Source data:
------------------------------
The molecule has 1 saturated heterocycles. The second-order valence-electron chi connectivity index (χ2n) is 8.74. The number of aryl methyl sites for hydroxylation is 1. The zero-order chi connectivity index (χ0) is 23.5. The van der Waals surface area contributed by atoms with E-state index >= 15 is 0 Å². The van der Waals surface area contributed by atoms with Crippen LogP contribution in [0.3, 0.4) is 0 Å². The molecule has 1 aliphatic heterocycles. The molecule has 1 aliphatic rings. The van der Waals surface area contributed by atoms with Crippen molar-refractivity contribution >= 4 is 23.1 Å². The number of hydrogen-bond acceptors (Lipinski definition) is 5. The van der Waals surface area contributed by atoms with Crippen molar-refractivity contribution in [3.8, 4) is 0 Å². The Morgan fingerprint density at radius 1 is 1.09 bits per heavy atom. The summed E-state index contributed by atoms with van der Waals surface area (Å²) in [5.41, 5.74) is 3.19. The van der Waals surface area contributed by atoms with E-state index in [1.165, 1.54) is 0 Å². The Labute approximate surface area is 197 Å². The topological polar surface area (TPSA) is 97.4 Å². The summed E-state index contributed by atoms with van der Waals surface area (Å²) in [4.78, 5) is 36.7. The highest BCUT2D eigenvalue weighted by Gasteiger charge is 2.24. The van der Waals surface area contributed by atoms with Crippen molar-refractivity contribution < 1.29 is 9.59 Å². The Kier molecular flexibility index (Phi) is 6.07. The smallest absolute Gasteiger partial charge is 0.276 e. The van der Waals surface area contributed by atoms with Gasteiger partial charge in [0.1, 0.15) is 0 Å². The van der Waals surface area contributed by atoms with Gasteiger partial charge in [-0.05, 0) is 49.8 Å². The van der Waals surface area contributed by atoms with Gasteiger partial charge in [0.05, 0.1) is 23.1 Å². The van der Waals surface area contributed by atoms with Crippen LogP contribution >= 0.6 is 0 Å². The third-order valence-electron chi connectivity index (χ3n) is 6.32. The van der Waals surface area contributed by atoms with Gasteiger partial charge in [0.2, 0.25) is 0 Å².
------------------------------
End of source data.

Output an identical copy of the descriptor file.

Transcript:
The molecule has 1 saturated heterocycles. The second-order valence-electron chi connectivity index (χ2n) is 8.74. The number of aryl methyl sites for hydroxylation is 1. The zero-order chi connectivity index (χ0) is 23.5. The van der Waals surface area contributed by atoms with E-state index >= 15 is 0 Å². The van der Waals surface area contributed by atoms with Crippen LogP contribution in [0.3, 0.4) is 0 Å². The molecule has 1 aliphatic heterocycles. The molecule has 1 aliphatic rings. The van der Waals surface area contributed by atoms with Crippen molar-refractivity contribution >= 4 is 23.1 Å². The number of hydrogen-bond acceptors (Lipinski definition) is 5. The van der Waals surface area contributed by atoms with Crippen molar-refractivity contribution in [3.8, 4) is 0 Å². The Morgan fingerprint density at radius 1 is 1.09 bits per heavy atom. The summed E-state index contributed by atoms with van der Waals surface area (Å²) in [5.41, 5.74) is 3.19. The van der Waals surface area contributed by atoms with E-state index in [1.165, 1.54) is 0 Å². The Labute approximate surface area is 197 Å². The topological polar surface area (TPSA) is 97.4 Å². The summed E-state index contributed by atoms with van der Waals surface area (Å²) in [4.78, 5) is 36.7. The highest BCUT2D eigenvalue weighted by Gasteiger charge is 2.24. The van der Waals surface area contributed by atoms with Crippen molar-refractivity contribution < 1.29 is 9.59 Å². The Kier molecular flexibility index (Phi) is 6.07. The smallest absolute Gasteiger partial charge is 0.276 e. The van der Waals surface area contributed by atoms with Gasteiger partial charge in [0.1, 0.15) is 0 Å². The van der Waals surface area contributed by atoms with Gasteiger partial charge in [-0.05, 0) is 49.8 Å². The van der Waals surface area contributed by atoms with Gasteiger partial charge in [0.05, 0.1) is 23.1 Å². The van der Waals surface area contributed by atoms with Crippen LogP contribution >= 0.6 is 0 Å². The third-order valence-electron chi connectivity index (χ3n) is 6.32. The van der Waals surface area contributed by atoms with Gasteiger partial charge in [0.2, 0.25) is 0 Å².